A boat ride away from glitzy Cannes is a small island inhabited only by Cistercians monks, a peaceful haven with pristine shores where no motor vehicles are allowed. This is St Honorat where some of the best, award-winning wines from the South of France are produced. St. Honorat is the smaller of the two Lérin islands just off the coast of the French Riviera; it doesn’t get visited as much as the bigger St. Marguerite Island, noted for its Iron Mask imprisonment history that inspired the legendary tale and motion picture "The Man in the Iron Mask", yet the island is home to 19 dedicated wine-making monks from the Abbey de Lérin. They grow, trim and harvest their vines, striving to make and market fine red and white wine in 8 hectares of vineyard situated right in the heart of the island.

This is one of the most beautiful geographic locations in France. The island is tiny, measuring 400 meters wide and 1.5 kilometers in length, where monks have lived since the 5th century. Although the vineyard dates back to the Middle Ages, it was somewhat neglected over the years, as it wasn’t always easy for the monks to defend the 400 hectares of land and keep the pirates away from the island. Wine making started in earnest from 1992 with planting and the restructuring of the vineyard.

Today, the community of Abbaye de Lérin is one of the two last remaining wine growers tended by monks in France.

The vine cultures on this Island for whites are Chardonnay, Viognier and Clairette and for reds Syrah, Mourvèdre and Pinot Noir. The reputed wines, in quite the homage to the lifestyle, are named after saints; Saint Lambert, Saint Saveur, Saint Honorat for the whites and Saint Pierre, Saint Césaire, Saint Salonius, and Saint Cyprien for the reds.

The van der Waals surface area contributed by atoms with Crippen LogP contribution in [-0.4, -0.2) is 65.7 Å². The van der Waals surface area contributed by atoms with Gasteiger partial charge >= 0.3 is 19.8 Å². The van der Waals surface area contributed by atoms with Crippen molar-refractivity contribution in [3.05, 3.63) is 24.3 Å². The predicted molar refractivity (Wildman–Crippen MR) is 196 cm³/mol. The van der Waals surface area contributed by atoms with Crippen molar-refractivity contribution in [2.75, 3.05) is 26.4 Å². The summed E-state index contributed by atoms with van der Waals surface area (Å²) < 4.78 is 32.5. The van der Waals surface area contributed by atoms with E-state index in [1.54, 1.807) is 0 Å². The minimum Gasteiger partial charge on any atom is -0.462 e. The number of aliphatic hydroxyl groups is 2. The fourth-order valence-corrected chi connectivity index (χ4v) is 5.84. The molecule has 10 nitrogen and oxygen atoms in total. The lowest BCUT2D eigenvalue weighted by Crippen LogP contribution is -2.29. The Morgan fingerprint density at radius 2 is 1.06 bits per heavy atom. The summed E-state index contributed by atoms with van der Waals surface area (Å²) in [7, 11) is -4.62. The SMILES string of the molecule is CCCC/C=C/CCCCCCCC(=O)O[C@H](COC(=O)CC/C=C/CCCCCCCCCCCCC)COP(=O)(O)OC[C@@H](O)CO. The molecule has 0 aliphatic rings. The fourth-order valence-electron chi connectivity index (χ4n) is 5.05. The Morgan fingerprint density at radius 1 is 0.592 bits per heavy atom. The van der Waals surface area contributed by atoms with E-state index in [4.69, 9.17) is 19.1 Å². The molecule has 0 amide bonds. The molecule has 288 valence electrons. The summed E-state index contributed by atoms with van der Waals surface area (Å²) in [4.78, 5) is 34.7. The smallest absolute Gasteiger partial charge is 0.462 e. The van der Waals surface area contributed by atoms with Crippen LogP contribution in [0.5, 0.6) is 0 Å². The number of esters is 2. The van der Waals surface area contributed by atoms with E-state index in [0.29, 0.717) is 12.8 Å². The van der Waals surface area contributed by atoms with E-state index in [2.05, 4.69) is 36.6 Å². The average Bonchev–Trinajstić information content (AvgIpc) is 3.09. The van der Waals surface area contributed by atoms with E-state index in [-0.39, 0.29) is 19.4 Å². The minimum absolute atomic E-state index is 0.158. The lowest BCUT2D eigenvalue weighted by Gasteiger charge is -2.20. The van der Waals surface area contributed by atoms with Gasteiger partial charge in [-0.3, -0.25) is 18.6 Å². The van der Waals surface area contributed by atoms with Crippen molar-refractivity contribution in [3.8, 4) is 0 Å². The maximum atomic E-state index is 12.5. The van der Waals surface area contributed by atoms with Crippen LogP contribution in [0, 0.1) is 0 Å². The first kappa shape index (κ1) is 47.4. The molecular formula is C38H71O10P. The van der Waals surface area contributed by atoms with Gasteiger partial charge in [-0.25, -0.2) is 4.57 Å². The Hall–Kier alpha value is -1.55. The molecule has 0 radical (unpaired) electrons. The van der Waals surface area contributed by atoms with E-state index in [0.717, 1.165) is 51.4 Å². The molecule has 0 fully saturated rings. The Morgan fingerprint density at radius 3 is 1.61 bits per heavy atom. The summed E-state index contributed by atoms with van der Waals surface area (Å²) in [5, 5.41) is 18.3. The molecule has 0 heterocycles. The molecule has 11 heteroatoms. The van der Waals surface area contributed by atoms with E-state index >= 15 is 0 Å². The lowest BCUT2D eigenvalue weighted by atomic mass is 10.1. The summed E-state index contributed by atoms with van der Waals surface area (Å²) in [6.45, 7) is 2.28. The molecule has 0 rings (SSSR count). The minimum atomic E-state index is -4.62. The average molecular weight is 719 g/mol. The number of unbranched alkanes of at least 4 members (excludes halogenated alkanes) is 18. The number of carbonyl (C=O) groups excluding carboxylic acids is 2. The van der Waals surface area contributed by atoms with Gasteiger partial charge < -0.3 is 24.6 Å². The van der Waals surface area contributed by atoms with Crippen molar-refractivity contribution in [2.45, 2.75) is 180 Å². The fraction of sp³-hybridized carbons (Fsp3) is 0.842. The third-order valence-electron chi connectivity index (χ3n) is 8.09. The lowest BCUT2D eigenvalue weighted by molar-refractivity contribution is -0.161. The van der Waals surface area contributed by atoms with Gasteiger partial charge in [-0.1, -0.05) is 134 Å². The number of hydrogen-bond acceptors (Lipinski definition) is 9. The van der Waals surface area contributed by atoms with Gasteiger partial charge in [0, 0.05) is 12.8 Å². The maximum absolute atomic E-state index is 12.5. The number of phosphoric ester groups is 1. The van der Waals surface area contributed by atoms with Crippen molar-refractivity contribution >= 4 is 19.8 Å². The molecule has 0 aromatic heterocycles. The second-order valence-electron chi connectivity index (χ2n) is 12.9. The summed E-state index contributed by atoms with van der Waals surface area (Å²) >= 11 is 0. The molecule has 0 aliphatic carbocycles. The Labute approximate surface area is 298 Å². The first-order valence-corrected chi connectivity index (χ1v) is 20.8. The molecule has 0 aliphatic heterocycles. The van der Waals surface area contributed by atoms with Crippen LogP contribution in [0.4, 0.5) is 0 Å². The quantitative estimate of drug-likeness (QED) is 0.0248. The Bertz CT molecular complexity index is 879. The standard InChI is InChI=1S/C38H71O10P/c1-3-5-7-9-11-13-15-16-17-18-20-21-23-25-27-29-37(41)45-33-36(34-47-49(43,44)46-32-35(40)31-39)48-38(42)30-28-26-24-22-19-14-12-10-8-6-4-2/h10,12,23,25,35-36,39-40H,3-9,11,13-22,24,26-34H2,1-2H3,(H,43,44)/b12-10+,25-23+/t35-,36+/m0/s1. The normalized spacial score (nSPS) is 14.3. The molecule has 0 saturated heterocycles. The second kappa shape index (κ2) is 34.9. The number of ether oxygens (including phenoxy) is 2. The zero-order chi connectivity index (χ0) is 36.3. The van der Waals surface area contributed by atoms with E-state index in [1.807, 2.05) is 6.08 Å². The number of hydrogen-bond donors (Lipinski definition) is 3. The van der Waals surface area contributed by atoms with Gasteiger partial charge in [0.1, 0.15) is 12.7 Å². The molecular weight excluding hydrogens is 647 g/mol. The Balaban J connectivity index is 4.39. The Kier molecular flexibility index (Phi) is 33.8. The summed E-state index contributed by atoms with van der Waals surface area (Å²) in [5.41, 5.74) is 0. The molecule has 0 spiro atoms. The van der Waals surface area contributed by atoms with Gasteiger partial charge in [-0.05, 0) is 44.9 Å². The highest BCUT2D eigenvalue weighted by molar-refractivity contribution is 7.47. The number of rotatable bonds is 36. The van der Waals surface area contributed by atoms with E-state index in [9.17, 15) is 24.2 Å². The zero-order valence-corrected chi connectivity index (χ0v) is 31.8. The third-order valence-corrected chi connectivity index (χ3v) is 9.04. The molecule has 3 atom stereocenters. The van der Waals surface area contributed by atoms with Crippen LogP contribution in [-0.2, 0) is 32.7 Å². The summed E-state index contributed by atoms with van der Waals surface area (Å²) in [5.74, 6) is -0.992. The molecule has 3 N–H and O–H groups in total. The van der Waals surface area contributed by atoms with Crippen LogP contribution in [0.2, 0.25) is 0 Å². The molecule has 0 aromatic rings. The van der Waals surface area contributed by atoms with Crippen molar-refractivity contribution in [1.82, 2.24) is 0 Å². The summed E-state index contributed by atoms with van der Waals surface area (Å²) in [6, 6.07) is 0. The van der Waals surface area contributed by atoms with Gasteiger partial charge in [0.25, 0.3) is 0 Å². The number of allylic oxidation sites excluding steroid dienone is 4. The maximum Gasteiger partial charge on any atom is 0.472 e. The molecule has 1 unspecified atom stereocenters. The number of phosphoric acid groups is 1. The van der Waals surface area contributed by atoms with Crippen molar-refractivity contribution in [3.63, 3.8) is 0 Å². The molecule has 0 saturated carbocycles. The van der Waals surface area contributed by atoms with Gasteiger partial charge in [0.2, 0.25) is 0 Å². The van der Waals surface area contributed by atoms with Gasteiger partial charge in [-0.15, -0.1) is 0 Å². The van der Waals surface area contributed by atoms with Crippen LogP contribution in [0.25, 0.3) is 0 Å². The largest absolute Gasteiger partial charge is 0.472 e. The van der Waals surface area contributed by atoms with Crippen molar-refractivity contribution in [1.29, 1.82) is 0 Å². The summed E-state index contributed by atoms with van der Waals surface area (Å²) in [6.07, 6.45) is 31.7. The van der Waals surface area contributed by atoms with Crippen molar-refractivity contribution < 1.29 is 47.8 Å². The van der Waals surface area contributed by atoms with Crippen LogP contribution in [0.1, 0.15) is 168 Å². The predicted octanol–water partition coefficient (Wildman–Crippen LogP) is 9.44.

Eric Martin who is charge of the development of wines from the vineyards of Saint Honorat said:

“Everything is done here on the island and we always hand harvest. Harvesting this year began August 15 with the Pinot Noire and ended just recently with the Mourvèdre. this year rendered 240 hectoliters.”

Terroir of St. Honorat

Soil, climate and know-how are important aspects of wine cultivation; this is what the French call terroir. And St Honorat certainly has plenty of winning combinations.

Surrounded by sea for cooling on very hot days and blessed with plenty of sunshine, the island has the perfect balance for the grapes they grow. The grapevines are surrounded by wind-breaking rows of trees, a forest of mostly sea and umbrella pine, which together with the palm trees shelter the vines from excessive breeze.

Besides warm weather and low rainfall, soil is equally important for growing quality grapes. The soil on the island is calcareous, composed of calcium carbonate and high in limestone. The vines are sprayed by sea spray, which is good for the plants' leaves.

Mr. Martin touched on this sea spray subject by saying, “The sea salt naturally cleans the leaves so we don’t have to use pesticides, herbicides or insecticides.”

All roots need sustenance, seeking out all the necessary minerals that soil has to offer. Martin explained that soil on the island has a unique particularity - vertical geographical straits that allow the roots to go deep and so easily find the necessary minerals.

There’s no water deficit to hold back the quality of the wine. Mr. Martin said that the island has formed a natural source of water that travels underground from St. Marguerite and up into St. Honorat, producing high ground water.

Outstanding and Award Winning Wines

“Wine from St. Honorat was served at the G20 summit in Cannes where President Obama was a guest and is very much appreciated at the Cannes wine festivals,” Mr. Martin enthused.

At the Sakura Awards, the International Wine Competition held in Japan, the wines did exceptionally well winning the following awards:

  • St Césaire: silver medal for 2014 & 2015
  • St Sauveur: double gold medal and diamond trophy for 2014 & 2015
  • St Lambert: double gold medal and diamond trophy at Sakura awards 2015. Mr. Martin said: “St Lambert had never been presented before; this is the first year the wine participated in the competition.”

The retail selling price for wines from St. Honorat starts at 26 EUR (29 USD), increasing to 190 EUR (212 USD) for the most expensive.

Monks have been making wine and beers in abbeys and monasteries for centuries, producing some of the most diverse and tasteful alcoholic beverages in their class. The setting of this unusual heritage that goes back over 1600 years is extraordinary and a coveted European tradition.

And the future for wines from the abbey?

Martin said they only produce small quantities aimed at a certain niche, but they would really like to start marketing their wine in the United States.